One day after the US announced Q2 GDP (gross domestic product, a government-produced measure of economic output) results, it was the eurozone’s turn last Friday—and surprising many financial commentators we follow, its results were much better. Where the US contracted last quarter, eurozone GDP grew 0.7% q/q, smashing economists’ consensus expectations for a 0.1% q/q rise.[i] That generated a heap of headlines, a few sunny on the positive result whilst most warned the fun won’t last now that Russia has reduced natural gas flows into the region substantially.[ii] We can’t help but wonder what all the fuss is about on both sides, because in our view, headline eurozone GDP is next to meaningless. It is the sum of 19 individual member state GDPs, and we find there are too many offsets amongst them for the total to be of much use, especially to investors looking for economic clues. We think this quarter’s results are a prime example.
So far, only nine eurozone member states have reported.[iii] Their results range from a -1.4% q/q contraction (Latvia) to 1.1% growth (Spain).[iv] But in our experience, whenever investors look at Continental Europe, they are mainly eyeing four countries: Germany, France, Italy and Spain, the four largest economies.[v] Of these, commentators we follow typically portray Germany as the engine, France as a ride-along and Italy and Spain as the periphery. So, if Germany is struggling, that can colour the view of the whole and raise questions about whether other nations will soon follow.
This was one of the primary angles we encountered in the news coverage Friday, as German GDP was flat in Q2 (or, as Bloomberg pointed out, ever-so-slightly contractionary when you round to 2 digits versus 1).[vi] This follows 0.9% q/q growth in Q1, which the data show stemmed largely from post-Omicron reopening boosting the services sector, and an Omicron-related -1.4% Q4 contraction.[vii] Germany’s Federal Statistics Office doesn’t release a detailed breakdown in its first estimate, but the accompanying commentary said consumer spending rebounded whilst net trade (exports minus imports) detracted. Whether the latter involves rising imports (which subtract from GDP), another drop in exports or a combo thereof, we will have to wait and see.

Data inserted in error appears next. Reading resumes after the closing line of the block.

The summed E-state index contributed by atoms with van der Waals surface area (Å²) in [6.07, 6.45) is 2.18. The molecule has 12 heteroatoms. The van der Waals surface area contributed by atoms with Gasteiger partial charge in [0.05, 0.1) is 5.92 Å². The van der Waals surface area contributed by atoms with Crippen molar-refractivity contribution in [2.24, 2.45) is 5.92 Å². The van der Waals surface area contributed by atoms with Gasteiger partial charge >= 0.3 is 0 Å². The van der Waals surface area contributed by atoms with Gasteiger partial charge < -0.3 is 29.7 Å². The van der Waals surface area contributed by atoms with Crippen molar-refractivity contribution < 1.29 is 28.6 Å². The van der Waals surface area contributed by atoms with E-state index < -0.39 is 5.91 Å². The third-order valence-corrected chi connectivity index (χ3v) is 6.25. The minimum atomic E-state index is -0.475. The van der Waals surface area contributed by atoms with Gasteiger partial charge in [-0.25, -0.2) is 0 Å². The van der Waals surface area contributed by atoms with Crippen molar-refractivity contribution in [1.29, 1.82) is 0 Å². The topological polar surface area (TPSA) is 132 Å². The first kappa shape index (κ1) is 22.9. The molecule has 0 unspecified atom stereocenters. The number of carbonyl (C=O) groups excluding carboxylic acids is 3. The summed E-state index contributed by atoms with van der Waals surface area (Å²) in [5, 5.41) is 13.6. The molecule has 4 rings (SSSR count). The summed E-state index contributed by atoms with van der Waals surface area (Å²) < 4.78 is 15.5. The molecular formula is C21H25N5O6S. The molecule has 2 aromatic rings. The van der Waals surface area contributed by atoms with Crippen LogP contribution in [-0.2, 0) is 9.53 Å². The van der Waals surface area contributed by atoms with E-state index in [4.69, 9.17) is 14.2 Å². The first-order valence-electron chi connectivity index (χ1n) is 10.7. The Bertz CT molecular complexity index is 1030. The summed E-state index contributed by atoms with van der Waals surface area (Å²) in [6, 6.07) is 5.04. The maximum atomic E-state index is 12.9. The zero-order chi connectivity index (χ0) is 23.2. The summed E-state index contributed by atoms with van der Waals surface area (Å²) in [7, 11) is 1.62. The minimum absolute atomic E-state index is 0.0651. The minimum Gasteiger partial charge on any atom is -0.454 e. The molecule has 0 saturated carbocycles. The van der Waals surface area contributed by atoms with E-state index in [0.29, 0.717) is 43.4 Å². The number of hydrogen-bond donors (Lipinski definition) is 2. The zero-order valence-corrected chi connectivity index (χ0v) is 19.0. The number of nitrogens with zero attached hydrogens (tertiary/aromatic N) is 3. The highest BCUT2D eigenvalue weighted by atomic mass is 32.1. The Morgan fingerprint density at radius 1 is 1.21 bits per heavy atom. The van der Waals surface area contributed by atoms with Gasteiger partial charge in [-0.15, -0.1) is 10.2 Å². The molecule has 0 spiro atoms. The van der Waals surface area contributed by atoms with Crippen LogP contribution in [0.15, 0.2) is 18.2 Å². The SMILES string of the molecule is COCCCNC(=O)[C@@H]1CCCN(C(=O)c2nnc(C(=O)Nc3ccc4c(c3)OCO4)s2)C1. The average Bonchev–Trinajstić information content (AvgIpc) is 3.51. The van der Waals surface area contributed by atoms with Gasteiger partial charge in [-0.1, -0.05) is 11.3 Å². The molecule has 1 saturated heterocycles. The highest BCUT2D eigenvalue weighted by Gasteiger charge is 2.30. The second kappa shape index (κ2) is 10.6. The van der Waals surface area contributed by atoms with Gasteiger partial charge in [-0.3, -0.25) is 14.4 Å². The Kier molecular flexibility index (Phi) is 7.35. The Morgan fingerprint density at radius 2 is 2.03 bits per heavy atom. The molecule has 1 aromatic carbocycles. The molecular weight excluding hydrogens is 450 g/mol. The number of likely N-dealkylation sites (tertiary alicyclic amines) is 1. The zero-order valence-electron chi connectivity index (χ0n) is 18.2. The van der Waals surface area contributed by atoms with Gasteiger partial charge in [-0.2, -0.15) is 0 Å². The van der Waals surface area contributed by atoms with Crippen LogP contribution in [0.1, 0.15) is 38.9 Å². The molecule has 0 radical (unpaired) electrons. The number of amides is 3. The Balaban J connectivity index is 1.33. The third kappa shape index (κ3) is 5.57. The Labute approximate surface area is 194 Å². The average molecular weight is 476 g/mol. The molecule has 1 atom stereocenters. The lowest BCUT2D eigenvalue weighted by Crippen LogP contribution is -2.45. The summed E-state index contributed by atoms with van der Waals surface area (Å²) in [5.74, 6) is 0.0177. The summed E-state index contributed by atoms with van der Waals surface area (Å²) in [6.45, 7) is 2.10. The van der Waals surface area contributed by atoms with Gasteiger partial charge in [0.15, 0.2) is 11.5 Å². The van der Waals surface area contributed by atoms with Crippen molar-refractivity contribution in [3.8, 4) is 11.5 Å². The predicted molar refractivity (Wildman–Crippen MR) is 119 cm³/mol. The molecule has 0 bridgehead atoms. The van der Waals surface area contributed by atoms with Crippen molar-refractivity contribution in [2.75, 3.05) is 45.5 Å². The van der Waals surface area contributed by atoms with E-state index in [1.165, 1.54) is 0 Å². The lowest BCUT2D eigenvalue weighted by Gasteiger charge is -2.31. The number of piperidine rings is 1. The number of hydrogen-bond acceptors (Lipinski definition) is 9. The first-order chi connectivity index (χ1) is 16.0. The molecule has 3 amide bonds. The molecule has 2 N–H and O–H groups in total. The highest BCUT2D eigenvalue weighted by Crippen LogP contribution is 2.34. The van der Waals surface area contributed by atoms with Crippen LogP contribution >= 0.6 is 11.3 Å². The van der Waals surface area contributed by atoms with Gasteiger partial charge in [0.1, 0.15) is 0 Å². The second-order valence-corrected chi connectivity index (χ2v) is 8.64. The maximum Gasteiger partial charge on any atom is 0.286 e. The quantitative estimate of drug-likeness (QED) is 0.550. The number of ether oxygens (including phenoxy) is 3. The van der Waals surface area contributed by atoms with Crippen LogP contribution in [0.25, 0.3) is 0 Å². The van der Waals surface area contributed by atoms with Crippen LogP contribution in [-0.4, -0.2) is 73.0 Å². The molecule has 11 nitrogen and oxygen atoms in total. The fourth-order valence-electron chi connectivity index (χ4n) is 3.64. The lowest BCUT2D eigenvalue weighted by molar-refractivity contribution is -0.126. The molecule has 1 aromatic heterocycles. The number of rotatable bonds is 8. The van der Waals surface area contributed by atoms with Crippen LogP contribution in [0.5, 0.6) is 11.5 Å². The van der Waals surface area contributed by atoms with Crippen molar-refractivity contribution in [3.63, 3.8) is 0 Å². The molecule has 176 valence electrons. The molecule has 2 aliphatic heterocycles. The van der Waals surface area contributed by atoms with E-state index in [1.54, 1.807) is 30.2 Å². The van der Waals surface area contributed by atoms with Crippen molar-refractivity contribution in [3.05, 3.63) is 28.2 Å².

But even if it proves to be a maths quirk that caused Germany to stagnate rather than continued weakness, it is probably of little import to markets. In our view, markets are forward-looking and have fresher German headwinds to deal with—namely, the aforementioned Russian gas flows, which are now down to about 20% of normal.[viii] We think this is bad news for Germany, which relies on Russian gas not just for home heating and other general energy needs, but as feedstock for its mighty chemical industry.[ix] Already this week, one chemical giant reported it has cut ammonia production in order to conserve gas use.[x] This enables the company to feed gas into the grid, which potentially benefits other users, but if more production goes offline, it could cause heavy industry to contract further as the year rolls on.
In theory, that would be bad news for Germany’s economy. Yet, in our view, bad news for the economy isn’t always bad news for stocks if they already reflect that bad news. The prospect of a natural gas shortage hampering German industry isn’t new, in our experience. Financial commentators we follow have noted the possibility not since Russia invaded Ukraine, but since last August, when Russia first started throttling supply through the Yamal pipeline.[xi] At the time, many geopolitical analysts we follow theorised Russia was trying to goad German and EU leaders into giving the Nord Stream 2 pipeline the final seal of approval. In retrospect, it may have been an early test of Russia’s leverage in advance of the Ukraine invasion. Whatever the motive, though, German stocks’ November peak in euros occurred amidst a wave of chatter about potential natural gas shortages after October’s price spike.[xii] From then through the most recent low on 5 July, the MSCI Germany Index fell -26.8%.[xiii] The rest of the eurozone is down much less over the same period.[xiv] In our view, this suggests markets have long been pricing in Germany’s extraordinary vulnerability to gas shortages, making it likely that gas-induced economic weakness from here merely confirms what stocks already knew.
As for the rest of the big four, we view their results as positive overall but mixed under the bonnet. France grew 0.5% q/q, but household spending fell for the second straight quarter (-0.2%), and imports’ -0.6% slide also implies some weakness in domestic demand, in our view.[xv] Still, business and residential real estate investment grew for the second quarter in a row, and the return of tourism post-Omicron helped exports stay strong.[xvi] In Italy—which, like Germany, releases only general commentary in the preliminary estimate—heavy industry and services did well, and domestic demand was overall up.[xvii] That all helped GDP grow 1.0% q/q, a nice acceleration from Q1’s Omicron-related 0.1% crawl.[xviii] Spain, the GDP winner so far, also got a reopening boost in consumer spending, which rose 3.2% q/q, and investment in tangible fixed assets (which includes intellectual property and software), which jumped 3.4%.[xix] But in our opinion, the real star was tourism, which surged a whopping 126.7% q/q as COVID restrictions lifted.[xx]